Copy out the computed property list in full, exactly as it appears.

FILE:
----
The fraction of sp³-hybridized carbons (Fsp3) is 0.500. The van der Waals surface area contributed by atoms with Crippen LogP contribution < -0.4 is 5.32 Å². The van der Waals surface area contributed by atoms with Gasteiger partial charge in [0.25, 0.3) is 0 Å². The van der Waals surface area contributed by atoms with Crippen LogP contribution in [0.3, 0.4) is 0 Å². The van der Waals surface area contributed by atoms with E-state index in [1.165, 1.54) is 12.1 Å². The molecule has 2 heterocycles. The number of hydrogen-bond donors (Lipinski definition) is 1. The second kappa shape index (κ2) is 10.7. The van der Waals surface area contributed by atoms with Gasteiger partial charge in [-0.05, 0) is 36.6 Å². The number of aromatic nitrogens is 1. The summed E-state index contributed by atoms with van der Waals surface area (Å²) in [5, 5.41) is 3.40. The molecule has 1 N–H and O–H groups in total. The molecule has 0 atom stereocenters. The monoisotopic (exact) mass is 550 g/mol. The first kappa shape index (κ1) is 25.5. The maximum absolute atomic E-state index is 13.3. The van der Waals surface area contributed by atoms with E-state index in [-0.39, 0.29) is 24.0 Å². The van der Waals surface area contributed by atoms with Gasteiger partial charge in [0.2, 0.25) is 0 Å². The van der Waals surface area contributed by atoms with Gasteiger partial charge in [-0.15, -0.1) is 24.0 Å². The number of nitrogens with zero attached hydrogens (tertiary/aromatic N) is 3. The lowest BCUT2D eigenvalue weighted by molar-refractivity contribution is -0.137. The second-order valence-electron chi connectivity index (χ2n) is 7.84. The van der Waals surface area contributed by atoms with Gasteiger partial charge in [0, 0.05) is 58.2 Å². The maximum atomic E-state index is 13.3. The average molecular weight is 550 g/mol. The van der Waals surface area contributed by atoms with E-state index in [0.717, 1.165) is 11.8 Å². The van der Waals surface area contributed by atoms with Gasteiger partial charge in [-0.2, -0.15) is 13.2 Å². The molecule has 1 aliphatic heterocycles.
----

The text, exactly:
The fraction of sp³-hybridized carbons (Fsp3) is 0.500. The van der Waals surface area contributed by atoms with Crippen LogP contribution < -0.4 is 5.32 Å². The van der Waals surface area contributed by atoms with Gasteiger partial charge in [0.25, 0.3) is 0 Å². The van der Waals surface area contributed by atoms with Crippen LogP contribution in [0.3, 0.4) is 0 Å². The van der Waals surface area contributed by atoms with E-state index in [1.165, 1.54) is 12.1 Å². The molecule has 2 heterocycles. The number of hydrogen-bond donors (Lipinski definition) is 1. The second kappa shape index (κ2) is 10.7. The van der Waals surface area contributed by atoms with Gasteiger partial charge in [-0.05, 0) is 36.6 Å². The number of aromatic nitrogens is 1. The summed E-state index contributed by atoms with van der Waals surface area (Å²) in [5, 5.41) is 3.40. The molecule has 1 N–H and O–H groups in total. The molecule has 0 atom stereocenters. The monoisotopic (exact) mass is 550 g/mol. The first kappa shape index (κ1) is 25.5. The maximum absolute atomic E-state index is 13.3. The van der Waals surface area contributed by atoms with E-state index in [-0.39, 0.29) is 24.0 Å². The van der Waals surface area contributed by atoms with Gasteiger partial charge in [0.2, 0.25) is 0 Å². The van der Waals surface area contributed by atoms with Gasteiger partial charge in [-0.15, -0.1) is 24.0 Å². The number of nitrogens with zero attached hydrogens (tertiary/aromatic N) is 3. The lowest BCUT2D eigenvalue weighted by molar-refractivity contribution is -0.137. The second-order valence-electron chi connectivity index (χ2n) is 7.84. The van der Waals surface area contributed by atoms with Gasteiger partial charge in [0, 0.05) is 58.2 Å². The maximum atomic E-state index is 13.3. The average molecular weight is 550 g/mol. The van der Waals surface area contributed by atoms with E-state index in [0.717, 1.165) is 11.8 Å². The van der Waals surface area contributed by atoms with Gasteiger partial charge in [-0.2, -0.15) is 13.2 Å². The molecule has 1 aliphatic heterocycles.